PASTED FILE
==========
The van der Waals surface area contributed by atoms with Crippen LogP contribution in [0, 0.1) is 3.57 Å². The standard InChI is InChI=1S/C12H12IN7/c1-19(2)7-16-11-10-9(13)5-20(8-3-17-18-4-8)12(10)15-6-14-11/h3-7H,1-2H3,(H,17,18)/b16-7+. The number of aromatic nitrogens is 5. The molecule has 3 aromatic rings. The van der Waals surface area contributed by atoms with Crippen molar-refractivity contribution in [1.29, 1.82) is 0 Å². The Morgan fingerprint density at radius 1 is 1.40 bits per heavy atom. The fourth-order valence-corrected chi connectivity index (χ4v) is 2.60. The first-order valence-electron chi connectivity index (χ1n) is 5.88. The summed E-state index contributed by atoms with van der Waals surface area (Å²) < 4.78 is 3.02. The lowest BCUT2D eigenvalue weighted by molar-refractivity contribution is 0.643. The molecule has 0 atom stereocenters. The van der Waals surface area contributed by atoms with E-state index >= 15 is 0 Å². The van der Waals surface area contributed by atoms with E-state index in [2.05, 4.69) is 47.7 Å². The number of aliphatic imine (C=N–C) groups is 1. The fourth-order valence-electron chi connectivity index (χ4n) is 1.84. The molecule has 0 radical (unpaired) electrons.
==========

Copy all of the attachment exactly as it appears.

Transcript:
The van der Waals surface area contributed by atoms with Crippen LogP contribution in [0, 0.1) is 3.57 Å². The standard InChI is InChI=1S/C12H12IN7/c1-19(2)7-16-11-10-9(13)5-20(8-3-17-18-4-8)12(10)15-6-14-11/h3-7H,1-2H3,(H,17,18)/b16-7+. The number of aromatic nitrogens is 5. The molecule has 3 aromatic rings. The van der Waals surface area contributed by atoms with Crippen molar-refractivity contribution in [1.29, 1.82) is 0 Å². The Morgan fingerprint density at radius 1 is 1.40 bits per heavy atom. The fourth-order valence-corrected chi connectivity index (χ4v) is 2.60. The first-order valence-electron chi connectivity index (χ1n) is 5.88. The summed E-state index contributed by atoms with van der Waals surface area (Å²) < 4.78 is 3.02. The lowest BCUT2D eigenvalue weighted by molar-refractivity contribution is 0.643. The molecule has 0 atom stereocenters. The van der Waals surface area contributed by atoms with E-state index >= 15 is 0 Å². The van der Waals surface area contributed by atoms with E-state index in [2.05, 4.69) is 47.7 Å². The number of aliphatic imine (C=N–C) groups is 1. The fourth-order valence-electron chi connectivity index (χ4n) is 1.84. The molecule has 0 radical (unpaired) electrons.